I'm articulating my life's principles into Essays.  These Essays rest upon a foundation of research and experience: Raw Notes.  


Essays and Raw Notes are shared between clusters of knowledge called CollectionsMy Collections are organized into a fluid curriculum that has been architected to turn the maximum number of frowns upside down:


  1. We'll learn how to learn. [Learning, Teaching, and Memory]
  2. We'll learn how to perceive and articulate the truth. [Reading, Writing, and Thinking]
  3. We'll learn how to keep our systems running smoothly. [Mental, Physical, and Spiritual Health]
  4. We'll learn about universal human needs and rights. [Positive Psychology, Practical Philosophy, and Pragmatic Utopia]
  5. We'll learn how to expand the scope of our love towards all living beings. [Neurodiversity, Biodiversity, and Empathy]
  6. We'll learn how to treat life like a game and we'll design our victory. [Morality, Game Theory, and Mechanism Design]
  7. We'll learn how to optimize our lifestyle for maximum pleasure. [Productivity, Creativity, and Lifestyle]
  8. We'll learn how to reconcile the difference between "who we are" and "what we do". [Financial Freedom and Career Strategy]
  9. We'll learn how to think like a machine.  [Software Engineering, Mathematics, and Machine Learning]
  10. We'll learn how to effectively motivate and communicate with other people. [Communication and Leadership]
  11. We'll learn how to love. [Sexuality, Dating, Intimacy, Domination, and Attachment]
  12. We'll learn how to architect our economic systems for love instead of power. [Sustainability, Antiprofitability, and Alternative Economics]
  13. We'll learn how to innovate. [Entrepreneurship, UX, and Marketing]
  14. We'll learn to think about life as one big organism that we are responsible for. [Complex Systems and Systems Engineering]
  15. We'll learn about the history of our organism and all of its organs. [History, Culture, Geopolitics, and International Relations]
  16. We'll learn about the history and mechanics of the United States. [US Government and Politics]
  17. We'll learn how to adopt a holistic approach to diagnosing and curing systemic disease. [Corruption, Anarchy, Decentralization, Unionization, and Nonviolent Resistance]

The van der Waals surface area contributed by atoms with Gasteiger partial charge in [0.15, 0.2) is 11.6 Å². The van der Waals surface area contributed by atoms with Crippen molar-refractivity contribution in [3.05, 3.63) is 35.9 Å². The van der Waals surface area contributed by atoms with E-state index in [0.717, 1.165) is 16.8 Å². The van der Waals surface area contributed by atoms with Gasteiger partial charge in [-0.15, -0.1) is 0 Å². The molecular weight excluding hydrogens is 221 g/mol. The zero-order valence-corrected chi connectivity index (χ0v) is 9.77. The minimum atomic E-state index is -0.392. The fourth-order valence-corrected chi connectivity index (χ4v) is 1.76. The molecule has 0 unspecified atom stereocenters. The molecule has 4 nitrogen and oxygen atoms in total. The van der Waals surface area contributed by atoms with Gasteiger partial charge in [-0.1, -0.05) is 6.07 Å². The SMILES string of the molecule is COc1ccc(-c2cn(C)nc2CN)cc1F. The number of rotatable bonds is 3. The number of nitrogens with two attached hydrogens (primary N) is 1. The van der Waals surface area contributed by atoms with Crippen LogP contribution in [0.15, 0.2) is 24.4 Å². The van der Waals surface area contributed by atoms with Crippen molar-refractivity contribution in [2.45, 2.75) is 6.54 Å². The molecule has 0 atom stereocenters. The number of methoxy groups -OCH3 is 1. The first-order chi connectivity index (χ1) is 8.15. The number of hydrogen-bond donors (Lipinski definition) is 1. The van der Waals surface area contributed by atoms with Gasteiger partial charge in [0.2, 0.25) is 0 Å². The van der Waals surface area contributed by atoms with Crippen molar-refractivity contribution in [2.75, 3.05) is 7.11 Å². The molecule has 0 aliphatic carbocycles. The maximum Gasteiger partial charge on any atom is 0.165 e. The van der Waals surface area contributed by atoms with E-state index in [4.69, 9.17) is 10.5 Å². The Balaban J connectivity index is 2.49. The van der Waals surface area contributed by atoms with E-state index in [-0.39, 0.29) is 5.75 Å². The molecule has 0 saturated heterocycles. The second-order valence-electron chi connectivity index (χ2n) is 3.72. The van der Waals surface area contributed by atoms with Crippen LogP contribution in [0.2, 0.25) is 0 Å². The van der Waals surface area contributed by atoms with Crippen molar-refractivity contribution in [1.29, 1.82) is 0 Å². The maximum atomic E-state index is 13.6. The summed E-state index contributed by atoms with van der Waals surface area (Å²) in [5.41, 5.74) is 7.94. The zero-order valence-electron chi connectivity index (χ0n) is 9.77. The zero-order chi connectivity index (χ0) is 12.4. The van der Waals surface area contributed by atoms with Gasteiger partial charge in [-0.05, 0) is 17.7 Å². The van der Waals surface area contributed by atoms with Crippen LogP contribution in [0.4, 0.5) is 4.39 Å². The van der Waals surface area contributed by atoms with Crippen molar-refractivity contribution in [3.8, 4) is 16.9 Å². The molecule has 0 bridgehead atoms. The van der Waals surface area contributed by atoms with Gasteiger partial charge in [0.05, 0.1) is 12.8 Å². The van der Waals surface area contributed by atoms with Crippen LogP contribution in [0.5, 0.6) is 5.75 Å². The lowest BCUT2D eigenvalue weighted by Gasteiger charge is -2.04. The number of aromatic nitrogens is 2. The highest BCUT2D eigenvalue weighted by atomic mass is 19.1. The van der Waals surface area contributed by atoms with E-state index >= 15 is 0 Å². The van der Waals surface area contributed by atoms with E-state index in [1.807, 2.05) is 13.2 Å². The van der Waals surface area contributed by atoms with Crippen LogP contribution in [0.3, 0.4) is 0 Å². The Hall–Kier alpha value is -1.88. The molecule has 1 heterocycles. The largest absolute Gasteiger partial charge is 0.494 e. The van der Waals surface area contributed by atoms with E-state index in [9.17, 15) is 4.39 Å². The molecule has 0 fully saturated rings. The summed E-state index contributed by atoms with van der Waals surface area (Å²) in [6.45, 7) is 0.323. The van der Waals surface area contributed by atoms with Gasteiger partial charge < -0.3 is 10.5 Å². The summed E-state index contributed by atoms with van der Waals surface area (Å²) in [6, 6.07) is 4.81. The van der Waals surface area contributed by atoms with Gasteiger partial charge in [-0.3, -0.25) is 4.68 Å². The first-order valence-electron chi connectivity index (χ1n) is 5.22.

18. We'll learn how to defend ourselves and fortify our ideology. [Social Engineering, Psyops, and New-Age Propaganda]
  19. We'll envision the potential realities ahead of us. [Weirdness, AI, Singularity, Determinism, and Destiny]
  20. We'll choose a future and work towards its actualization. [Pressing Matters, Social Strategy, and Political Science]
  21. We'll systematize our risk mitigation along the way. [Emerging Evil, Integrity Audits, and Incentive Audits]
  22. We'll raise a plant, a puppy, and then - a person! [PlantsPuppies, and Parenting]

By "fluid curriculum", I mean that this knowledge is more of a shelf than a sequence.  Feel free to take what you need and ignore the rest.  The above list offers a collection-driven organization of my essays; here's a list of the individual essays in case that's more appealing to you:



An algorithmic aside


The above syllabus represents the syllabus array in the getNextTopic.ks method, which plugs into the changeTheWorld.ks algorithm.


getNextTopic.ks

int _syllabusIndex = 0;

getNextTopic(){
   _syllabusIndex = _syllabusIndex % 21;
   var topic = syllabus[_syllabusIndex];
   _syllabusIndex++;
   return topic;
}


A note on rubricizing


While this exercise helps me automatize my self-education by outsourcing my "strategy thinking" to a syllabus, this strategy guide should remain responsive to the things that I learn along the way.  It should evolve.


"Rubricizing perception then is an invitation to mistakes. These mistakes become doubly important because rubricizing perception also makes it less probable that any original mistake will be corrected. One who has already been put into a rubric tends very strongly to be kept there, because any behavior that contradicts the stereotype of the rubric can be regarded simply as an exception that need not be taken seriously." - Abraham Maslow, Motivation and Personality